Home » ISA 100 Committee Prepares to Set Its Wireless Tortoise Off Two Years Late in Pursuit of the WirelessHART Hare
ISA 100 Committee Prepares to Set Its Wireless Tortoise Off Two Years Late in Pursuit of the WirelessHART Hare
By Andrew Bond
Andrew Bond is the author/editor of the INSIDER, a monthly newsletter published in the U.K. We reprint excerpts of the INSIDER newsletter with permission. Any opinions express therein are Andrew Bonds and do not necessarily reflect those of Control magazine or ControlGlobal.com.
Nearly 20 months after the HART Communications Foundation (HCF) released HART 7 and with it WirelessHART, the ISA100 Standards Committee on Wireless Systems for Automation has voted to approve ISA100.11a, 'Wireless Systems for Industrial Automation: Process Control and Related Applications.' This latest draft, which followed two earlier rounds of balloting and refinement, gained the approval of 81% of the voting members of the committee and 23 of the 24 end-user members. This is not however the end of the process. Comments received in the latest voting will now be reviewed for applicability by ISA100 co-chairs Pat Schweitzer of ExxonMobil and Wayne Manges of Oak Ridge National Laboratory. The draft then has to be approved by the ISA Standards and Practices Board and ratified by the American National Standards Institute (ANSI) before final publication by ISA as a standard, which it is anticipated will take place in August of this year.
The aim of ISA100.11a is to provide reliable and secure wireless operation for non-critical monitoring, alerting, supervisory control, open- and closed-loop control applications in the process industries where typical latencies of 100ms are acceptable, although there is some provision for shorter latencies. It defines the protocol suite, system management, gateway and security specifications for communicating with fixed, portable and moving devices with very low power consumptions.
Particular attention has been paid to the ability to tolerate interference from heavy equipment and from other wireless systems and to coexist with other wireless devices, including those based on the IEEE 802.11x, IEEE 802.15x and IEEE 802.16x standards. However the press release announcing the approval makes no specific mention of the IEEE 802.15.4-based WirelessHART, despite the agreement in September 2007 between ISA and HCF to collaborate on investigating ways to incorporate WirelessHART into ISA 100.11a. Nor does it define or specify plant infrastructure or, perhaps more surprisingly, security or performance, although ISA stresses the need for the end user to ensure the security of the plant infrastructure.
Despite these reservations, it does seem that the end of the tortuous and frequently acrimonious ISA100.11a process is in sight, and one can sense Pat Schweitzer's relief when he says "We have passed a major milestone...Once the remaining steps in the process are complete, end users around the world will have an accredited ANSI/ISA wireless standard which has been developed in an open forum that is the hallmark of ISA standards development."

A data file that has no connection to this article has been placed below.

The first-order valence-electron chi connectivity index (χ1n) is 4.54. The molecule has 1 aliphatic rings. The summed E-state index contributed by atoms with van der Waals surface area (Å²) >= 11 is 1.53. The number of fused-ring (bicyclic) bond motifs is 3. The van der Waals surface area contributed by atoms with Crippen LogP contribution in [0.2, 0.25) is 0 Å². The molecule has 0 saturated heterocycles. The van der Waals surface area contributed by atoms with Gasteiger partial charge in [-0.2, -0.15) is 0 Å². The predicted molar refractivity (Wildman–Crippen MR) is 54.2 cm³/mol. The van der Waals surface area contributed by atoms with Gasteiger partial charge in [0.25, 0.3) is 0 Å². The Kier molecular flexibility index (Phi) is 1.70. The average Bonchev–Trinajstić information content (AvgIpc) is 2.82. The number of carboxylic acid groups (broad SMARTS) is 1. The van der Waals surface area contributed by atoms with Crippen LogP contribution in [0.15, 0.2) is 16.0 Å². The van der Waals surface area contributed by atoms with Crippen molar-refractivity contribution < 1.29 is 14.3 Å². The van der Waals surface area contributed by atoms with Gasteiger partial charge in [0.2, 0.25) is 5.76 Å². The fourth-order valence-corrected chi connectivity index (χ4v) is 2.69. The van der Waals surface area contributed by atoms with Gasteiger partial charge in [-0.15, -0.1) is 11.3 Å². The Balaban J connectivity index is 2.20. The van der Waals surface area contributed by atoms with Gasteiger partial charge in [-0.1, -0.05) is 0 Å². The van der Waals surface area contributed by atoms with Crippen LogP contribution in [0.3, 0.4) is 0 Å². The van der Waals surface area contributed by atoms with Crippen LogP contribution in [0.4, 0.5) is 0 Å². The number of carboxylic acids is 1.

Meanwhile in Hanover . . .
What they won't have, for at least awhile, is a single standard for wireless communications with field devices in the process industries. That was underlined at the Interkama show in Hanover, Germany, just a week before the ISA announcement when Dust Networks was able to claim that no fewer than five vendors – ELPRO Technologies (part of Cooper Crouse Hinds' MTL subsidiary), Emerson, Endress+Hauser, Pepperl+Fuchs and MACTek – were launching new WirelessHART-compliant products based on its SmartMesh IA-510 wireless sensor networking technology.
Rather than being concerned at the prospect of increasing competition, WirelessHART pioneer Emerson Process Management seems to view the gathering bandwagon of vendors as endorsing its original decision to back the technology. "We are pleased to see so many companies introducing new WirelessHART-based products," said Wireless Business vice president Bob Karschnia. "We appreciate that Dust Networks is providing technology for suppliers all over the world to easily and quickly bring new WirelessHART products to market."
It would be churlish not to acknowledge the huge achievement of finally getting ISA 100.11a into the starting stalls, but it would be equally blinkered not to acknowledge that WirelessHART will have been out of the traps and running for a full two years before its rival actually joins the race. Whether such a handicap can be overcome by what its advocates argue is the superiority of ISA 100.11a must be open to some doubt and raise the prospect that, if an accommodation with WirelessHART cannot be reached within a realistic timescale, ISA100.11a is already condemned to become a standard more honoured in the breach than the observance.
Former Honeywell Process Solutions global marketing vice president Harry Sim has been arguing that many non-critical industrial measurements will in the future be made wirelessly not using ISA100.11a or Wireless HART but with conventional, low-cost WiFi. Now, in apparent confirmation of that stance, Sim's Cypress Envirosystems has seen its Wireless Gauge Reader now officially launched as part of Honeywell's OneWireless offering.
Jointly developed with Honeywell, the OneWireless version, like other implementations of the Cypress innovation, clamps over an existing dial gauge and generates a digital output. In the case of the Honeywell version, however, it integrates with the OneWireless mesh network, which is capable of supporting multiple standards and protocols including both ISA100.11a and IEEE 802.11, underlining, as Control's Walt Boyes points out, that "there is not going to be one wireless solution even in plant level field sensor networks. We're going to have multiple solutions, as Honeywell has clearly shown."
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